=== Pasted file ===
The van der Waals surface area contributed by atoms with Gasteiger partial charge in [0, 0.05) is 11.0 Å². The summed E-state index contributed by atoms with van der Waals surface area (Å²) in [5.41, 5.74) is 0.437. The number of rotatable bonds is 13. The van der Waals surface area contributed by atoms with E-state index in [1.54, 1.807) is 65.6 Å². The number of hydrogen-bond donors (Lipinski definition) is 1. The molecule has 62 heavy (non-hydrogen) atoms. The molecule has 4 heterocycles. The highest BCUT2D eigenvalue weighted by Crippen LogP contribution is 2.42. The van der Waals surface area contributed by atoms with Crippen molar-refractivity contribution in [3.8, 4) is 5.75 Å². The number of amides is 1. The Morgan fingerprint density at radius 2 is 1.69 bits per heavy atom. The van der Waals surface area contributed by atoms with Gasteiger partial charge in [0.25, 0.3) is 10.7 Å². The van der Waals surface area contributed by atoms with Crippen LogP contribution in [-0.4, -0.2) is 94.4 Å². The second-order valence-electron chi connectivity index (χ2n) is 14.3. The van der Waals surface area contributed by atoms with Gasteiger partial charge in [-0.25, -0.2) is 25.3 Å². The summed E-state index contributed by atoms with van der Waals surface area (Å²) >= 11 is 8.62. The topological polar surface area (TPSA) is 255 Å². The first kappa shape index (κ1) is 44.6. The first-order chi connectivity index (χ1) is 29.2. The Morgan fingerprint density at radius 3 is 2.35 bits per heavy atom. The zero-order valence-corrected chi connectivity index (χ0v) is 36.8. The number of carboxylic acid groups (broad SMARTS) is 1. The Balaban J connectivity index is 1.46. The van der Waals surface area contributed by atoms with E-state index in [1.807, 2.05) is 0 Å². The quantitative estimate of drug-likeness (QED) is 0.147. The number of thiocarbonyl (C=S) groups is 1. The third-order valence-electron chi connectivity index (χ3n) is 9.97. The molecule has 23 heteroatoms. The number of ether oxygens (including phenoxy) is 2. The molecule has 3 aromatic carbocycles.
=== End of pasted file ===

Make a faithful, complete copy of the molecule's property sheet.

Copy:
The van der Waals surface area contributed by atoms with Gasteiger partial charge in [0, 0.05) is 11.0 Å². The summed E-state index contributed by atoms with van der Waals surface area (Å²) in [5.41, 5.74) is 0.437. The number of rotatable bonds is 13. The van der Waals surface area contributed by atoms with E-state index in [1.54, 1.807) is 65.6 Å². The number of hydrogen-bond donors (Lipinski definition) is 1. The molecule has 62 heavy (non-hydrogen) atoms. The molecule has 4 heterocycles. The highest BCUT2D eigenvalue weighted by Crippen LogP contribution is 2.42. The van der Waals surface area contributed by atoms with Crippen molar-refractivity contribution in [3.8, 4) is 5.75 Å². The number of amides is 1. The Morgan fingerprint density at radius 2 is 1.69 bits per heavy atom. The van der Waals surface area contributed by atoms with Gasteiger partial charge in [0.25, 0.3) is 10.7 Å². The van der Waals surface area contributed by atoms with Crippen LogP contribution in [-0.4, -0.2) is 94.4 Å². The second-order valence-electron chi connectivity index (χ2n) is 14.3. The van der Waals surface area contributed by atoms with Gasteiger partial charge in [-0.25, -0.2) is 25.3 Å². The summed E-state index contributed by atoms with van der Waals surface area (Å²) >= 11 is 8.62. The topological polar surface area (TPSA) is 255 Å². The first kappa shape index (κ1) is 44.6. The first-order chi connectivity index (χ1) is 29.2. The Morgan fingerprint density at radius 3 is 2.35 bits per heavy atom. The zero-order valence-corrected chi connectivity index (χ0v) is 36.8. The number of carboxylic acid groups (broad SMARTS) is 1. The Balaban J connectivity index is 1.46. The van der Waals surface area contributed by atoms with E-state index in [1.807, 2.05) is 0 Å². The quantitative estimate of drug-likeness (QED) is 0.147. The number of thiocarbonyl (C=S) groups is 1. The third-order valence-electron chi connectivity index (χ3n) is 9.97. The molecule has 23 heteroatoms. The number of ether oxygens (including phenoxy) is 2. The molecule has 3 aromatic carbocycles.